Hi ARR8! I could possibly help you with this. Generally, I would recommend running a trial for whole week long periods to address the periodic nature of week days and weekends. Just how many weeks you'd need to run the trial for in order to see if there is an effect is a more complicated question that I'd need to do some analysis to explore. Essentially we want to know how long the trial would need to run in order for us to get enough data to find any substantial change to be statistically significant. Do you have a sense for how much of a change would be meaningful? E.g. if article creation rates dropped off by 5%, would that be too much? Or would it need to be something more like 20% in order to matter? --Halfak (WMF) (talk) 21:10, 31 March 2019 (UTC)
Thank you! My guess is that ~8-12% would be a good thershold (corresponding to around half a standard deviation by some very cursory statistical measures), but some of our editors agree that 5% would be noticeable. ARR8 (talk) 03:20, 1 April 2019 (UTC)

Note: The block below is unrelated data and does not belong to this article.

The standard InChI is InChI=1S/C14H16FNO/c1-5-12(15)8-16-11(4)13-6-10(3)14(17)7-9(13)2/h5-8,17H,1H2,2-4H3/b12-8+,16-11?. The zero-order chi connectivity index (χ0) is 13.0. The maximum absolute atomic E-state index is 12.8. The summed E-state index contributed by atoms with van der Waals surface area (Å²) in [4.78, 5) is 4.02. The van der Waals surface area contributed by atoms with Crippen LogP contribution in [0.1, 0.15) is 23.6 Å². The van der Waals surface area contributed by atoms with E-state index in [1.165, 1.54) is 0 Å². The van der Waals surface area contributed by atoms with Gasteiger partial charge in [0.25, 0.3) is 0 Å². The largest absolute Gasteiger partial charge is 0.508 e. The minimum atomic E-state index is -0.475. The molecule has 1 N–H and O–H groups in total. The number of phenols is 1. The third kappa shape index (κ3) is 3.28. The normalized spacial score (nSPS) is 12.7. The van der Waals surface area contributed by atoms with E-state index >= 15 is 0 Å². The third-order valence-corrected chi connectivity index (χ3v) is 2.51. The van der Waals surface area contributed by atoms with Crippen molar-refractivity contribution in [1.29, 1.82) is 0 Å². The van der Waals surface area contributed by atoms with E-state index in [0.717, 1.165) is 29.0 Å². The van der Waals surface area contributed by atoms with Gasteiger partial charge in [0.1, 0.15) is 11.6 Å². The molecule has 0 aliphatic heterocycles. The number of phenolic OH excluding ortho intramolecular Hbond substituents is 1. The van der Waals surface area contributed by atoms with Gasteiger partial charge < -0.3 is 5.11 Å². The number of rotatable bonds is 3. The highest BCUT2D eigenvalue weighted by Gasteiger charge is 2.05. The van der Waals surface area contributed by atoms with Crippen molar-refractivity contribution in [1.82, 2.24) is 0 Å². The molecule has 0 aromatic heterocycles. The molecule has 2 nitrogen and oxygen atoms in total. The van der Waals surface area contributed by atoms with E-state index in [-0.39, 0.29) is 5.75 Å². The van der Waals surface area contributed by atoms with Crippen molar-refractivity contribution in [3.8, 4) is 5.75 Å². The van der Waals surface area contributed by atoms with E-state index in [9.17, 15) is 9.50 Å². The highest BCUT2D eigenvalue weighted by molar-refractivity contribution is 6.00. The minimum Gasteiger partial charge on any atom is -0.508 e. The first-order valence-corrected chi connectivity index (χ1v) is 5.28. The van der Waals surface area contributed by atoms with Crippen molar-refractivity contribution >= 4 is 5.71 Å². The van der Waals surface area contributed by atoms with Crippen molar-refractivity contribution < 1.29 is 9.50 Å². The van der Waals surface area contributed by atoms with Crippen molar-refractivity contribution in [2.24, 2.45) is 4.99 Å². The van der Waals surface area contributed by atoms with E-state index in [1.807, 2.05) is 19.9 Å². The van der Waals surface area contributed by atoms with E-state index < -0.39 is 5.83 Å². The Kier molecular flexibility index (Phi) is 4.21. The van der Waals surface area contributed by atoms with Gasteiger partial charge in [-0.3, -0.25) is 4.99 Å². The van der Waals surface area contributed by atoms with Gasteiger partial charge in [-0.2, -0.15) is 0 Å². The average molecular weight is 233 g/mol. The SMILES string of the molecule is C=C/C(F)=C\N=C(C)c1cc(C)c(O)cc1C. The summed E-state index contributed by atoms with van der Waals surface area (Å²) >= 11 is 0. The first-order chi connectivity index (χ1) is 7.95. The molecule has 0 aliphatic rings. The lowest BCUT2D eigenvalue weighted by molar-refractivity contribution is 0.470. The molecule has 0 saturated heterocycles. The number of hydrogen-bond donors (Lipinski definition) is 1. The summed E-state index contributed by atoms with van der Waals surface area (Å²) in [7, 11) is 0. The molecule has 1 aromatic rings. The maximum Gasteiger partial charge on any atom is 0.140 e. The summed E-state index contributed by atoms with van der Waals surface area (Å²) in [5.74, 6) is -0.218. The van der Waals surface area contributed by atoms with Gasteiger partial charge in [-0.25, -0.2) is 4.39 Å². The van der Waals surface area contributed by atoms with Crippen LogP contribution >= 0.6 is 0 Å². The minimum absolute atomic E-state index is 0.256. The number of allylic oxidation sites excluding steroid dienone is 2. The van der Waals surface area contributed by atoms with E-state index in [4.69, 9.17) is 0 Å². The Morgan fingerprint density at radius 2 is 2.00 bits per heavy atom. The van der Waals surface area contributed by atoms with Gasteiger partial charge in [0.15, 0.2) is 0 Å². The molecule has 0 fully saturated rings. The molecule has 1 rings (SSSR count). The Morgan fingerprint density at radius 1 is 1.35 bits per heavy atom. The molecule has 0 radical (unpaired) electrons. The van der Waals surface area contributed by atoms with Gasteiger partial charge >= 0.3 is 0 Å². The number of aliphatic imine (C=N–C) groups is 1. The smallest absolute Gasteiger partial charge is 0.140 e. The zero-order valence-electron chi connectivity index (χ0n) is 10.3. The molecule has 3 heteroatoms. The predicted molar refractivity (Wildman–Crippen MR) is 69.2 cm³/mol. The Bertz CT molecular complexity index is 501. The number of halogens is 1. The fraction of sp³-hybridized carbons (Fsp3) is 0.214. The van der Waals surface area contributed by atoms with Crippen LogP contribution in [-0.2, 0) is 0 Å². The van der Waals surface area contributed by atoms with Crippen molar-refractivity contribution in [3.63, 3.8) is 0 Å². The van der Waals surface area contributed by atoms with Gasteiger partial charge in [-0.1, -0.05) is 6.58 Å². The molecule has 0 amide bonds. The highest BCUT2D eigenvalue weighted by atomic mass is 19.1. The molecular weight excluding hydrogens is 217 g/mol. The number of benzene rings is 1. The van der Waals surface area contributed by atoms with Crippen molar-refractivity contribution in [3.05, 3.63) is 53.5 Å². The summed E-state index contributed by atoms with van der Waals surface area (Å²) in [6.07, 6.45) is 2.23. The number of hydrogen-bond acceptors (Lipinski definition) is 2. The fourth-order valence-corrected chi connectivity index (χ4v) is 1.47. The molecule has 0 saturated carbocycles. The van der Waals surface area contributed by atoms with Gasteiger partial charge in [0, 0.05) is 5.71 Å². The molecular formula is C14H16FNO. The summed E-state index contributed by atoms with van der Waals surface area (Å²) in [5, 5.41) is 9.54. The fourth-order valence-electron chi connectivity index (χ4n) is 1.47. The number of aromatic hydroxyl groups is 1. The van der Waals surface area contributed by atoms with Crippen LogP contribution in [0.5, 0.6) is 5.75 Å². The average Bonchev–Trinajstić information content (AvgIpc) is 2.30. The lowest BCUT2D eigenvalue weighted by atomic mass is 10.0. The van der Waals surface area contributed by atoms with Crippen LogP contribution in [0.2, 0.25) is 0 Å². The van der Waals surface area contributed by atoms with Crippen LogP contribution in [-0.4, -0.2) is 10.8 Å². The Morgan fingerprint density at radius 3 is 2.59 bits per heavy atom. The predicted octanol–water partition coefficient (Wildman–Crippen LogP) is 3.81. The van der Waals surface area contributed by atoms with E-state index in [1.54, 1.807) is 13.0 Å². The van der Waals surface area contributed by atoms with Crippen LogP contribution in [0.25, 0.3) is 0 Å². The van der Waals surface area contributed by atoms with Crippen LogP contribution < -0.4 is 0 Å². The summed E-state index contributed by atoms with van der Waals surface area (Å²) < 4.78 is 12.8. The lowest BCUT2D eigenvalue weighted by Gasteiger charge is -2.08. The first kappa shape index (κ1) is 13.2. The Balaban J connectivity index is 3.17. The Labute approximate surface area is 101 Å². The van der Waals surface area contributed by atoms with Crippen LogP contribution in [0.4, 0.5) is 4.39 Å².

ARR8 Can you show me how you arrived at that standard deviation? I could probably use that to do a statistical power analysis. --Halfak (WMF) (talk) 13:44, 1 April 2019 (UTC)
Sure. It's not a very meaningful statistic, but I used the auto-generated number of content page creations here (which may be your own creation?) going back two years. This would include all articles by every editor, though, not just destinations by new users, and maybe also includes non-mainspace page creations. ARR8 (talk) 15:33, 1 April 2019 (UTC)
ARR8 I see. This is useful actually we can make some good estimates from it. One thing that is strange though is that it doesn't look like there are *any* anon page creations. Could that be a bug with the data in this tool? (The tool is not my work but I helped a bit). --Halfak (WMF) (talk) 18:35, 1 April 2019 (UTC)
Definitely a bug. One of our editors came up with another set of numbers using a different tool, listing only destination articles. Maybe this is more helpful? ARR8 (talk) 22:41, 1 April 2019 (UTC)